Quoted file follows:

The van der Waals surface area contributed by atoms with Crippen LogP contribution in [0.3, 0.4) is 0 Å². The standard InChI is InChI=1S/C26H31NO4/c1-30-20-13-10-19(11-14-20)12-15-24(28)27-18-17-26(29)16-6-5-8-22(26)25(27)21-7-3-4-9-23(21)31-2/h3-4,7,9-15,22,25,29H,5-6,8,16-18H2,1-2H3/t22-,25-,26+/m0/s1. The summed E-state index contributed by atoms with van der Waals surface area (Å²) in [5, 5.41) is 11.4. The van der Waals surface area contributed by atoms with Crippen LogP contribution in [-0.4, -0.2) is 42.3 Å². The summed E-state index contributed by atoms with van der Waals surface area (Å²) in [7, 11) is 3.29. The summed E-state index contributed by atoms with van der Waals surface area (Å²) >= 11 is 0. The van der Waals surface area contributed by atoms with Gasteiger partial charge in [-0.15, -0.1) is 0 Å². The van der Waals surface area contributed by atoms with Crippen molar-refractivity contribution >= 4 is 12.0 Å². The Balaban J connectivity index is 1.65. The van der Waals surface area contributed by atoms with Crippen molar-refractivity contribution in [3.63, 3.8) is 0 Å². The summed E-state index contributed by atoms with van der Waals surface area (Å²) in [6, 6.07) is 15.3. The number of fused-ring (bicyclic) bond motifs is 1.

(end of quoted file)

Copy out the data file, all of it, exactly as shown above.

The van der Waals surface area contributed by atoms with Crippen LogP contribution in [0.3, 0.4) is 0 Å². The standard InChI is InChI=1S/C26H31NO4/c1-30-20-13-10-19(11-14-20)12-15-24(28)27-18-17-26(29)16-6-5-8-22(26)25(27)21-7-3-4-9-23(21)31-2/h3-4,7,9-15,22,25,29H,5-6,8,16-18H2,1-2H3/t22-,25-,26+/m0/s1. The summed E-state index contributed by atoms with van der Waals surface area (Å²) in [5, 5.41) is 11.4. The van der Waals surface area contributed by atoms with Crippen LogP contribution in [-0.4, -0.2) is 42.3 Å². The summed E-state index contributed by atoms with van der Waals surface area (Å²) in [7, 11) is 3.29. The summed E-state index contributed by atoms with van der Waals surface area (Å²) >= 11 is 0. The van der Waals surface area contributed by atoms with Gasteiger partial charge in [-0.15, -0.1) is 0 Å². The van der Waals surface area contributed by atoms with Crippen molar-refractivity contribution >= 4 is 12.0 Å². The Balaban J connectivity index is 1.65. The van der Waals surface area contributed by atoms with Crippen molar-refractivity contribution in [3.63, 3.8) is 0 Å². The summed E-state index contributed by atoms with van der Waals surface area (Å²) in [6, 6.07) is 15.3. The number of fused-ring (bicyclic) bond motifs is 1.